Landscape and Western ArtBook - 1999
What is landscape? How does it differ from 'land'? Does landscape always imply something to be pictured, a scene? When and why did we begin to cherish images of nature? What is 'nature'? Is it everything that isn't art, or artefact? This book explores many fascinating issues raised by thegreat range of ideas and images of the natural world in Western art since the Renaissance. Using a thematic structure many issues are examined, for instance: landscape as a cultural construct; the relationship between landscape as accessory or backdrop and landscape as the chief subject; landscapeas constituted by various practices of framing; the sublime and ideas of indeterminacy; landscape art as picturesque or as exploration of living processes. These issues are raised and explored in connection with Western cultural movements, and within a full international and historical context. Manyforms of landscape art are included: painting, gardening, panorama, poetry, photography, and art. The book is designed to both take stock of recent interdisciplinary debates and act as a stimulus to rethinking our assumptions about landscape.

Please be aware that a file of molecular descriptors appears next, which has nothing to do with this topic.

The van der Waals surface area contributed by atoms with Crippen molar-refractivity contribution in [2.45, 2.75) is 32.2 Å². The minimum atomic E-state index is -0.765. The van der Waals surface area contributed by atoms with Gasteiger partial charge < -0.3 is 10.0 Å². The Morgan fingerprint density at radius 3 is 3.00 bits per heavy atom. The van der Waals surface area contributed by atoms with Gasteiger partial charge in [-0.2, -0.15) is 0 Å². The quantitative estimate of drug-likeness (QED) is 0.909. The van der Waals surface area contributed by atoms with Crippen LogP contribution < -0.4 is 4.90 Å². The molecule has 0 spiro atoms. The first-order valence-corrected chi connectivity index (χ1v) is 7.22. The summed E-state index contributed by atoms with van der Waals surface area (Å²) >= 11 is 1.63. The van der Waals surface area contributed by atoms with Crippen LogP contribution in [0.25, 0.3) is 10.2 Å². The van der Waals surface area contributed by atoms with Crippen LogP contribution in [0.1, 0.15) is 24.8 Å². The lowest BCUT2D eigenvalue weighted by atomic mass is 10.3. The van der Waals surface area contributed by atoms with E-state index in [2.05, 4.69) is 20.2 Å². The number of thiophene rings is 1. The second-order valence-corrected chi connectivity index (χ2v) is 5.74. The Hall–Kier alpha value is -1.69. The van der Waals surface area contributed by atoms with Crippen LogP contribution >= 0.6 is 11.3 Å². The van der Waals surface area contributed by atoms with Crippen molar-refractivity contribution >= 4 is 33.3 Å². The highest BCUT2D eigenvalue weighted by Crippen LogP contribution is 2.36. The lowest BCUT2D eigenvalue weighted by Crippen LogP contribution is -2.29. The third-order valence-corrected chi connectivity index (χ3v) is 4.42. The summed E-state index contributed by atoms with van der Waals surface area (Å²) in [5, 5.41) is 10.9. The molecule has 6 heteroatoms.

Publisher: Oxford : Oxford University Press, 1999.
Branch Call Number: 758/.1/And 6173cg 1
Characteristics: vii, 248 p. : ill. (some col.). --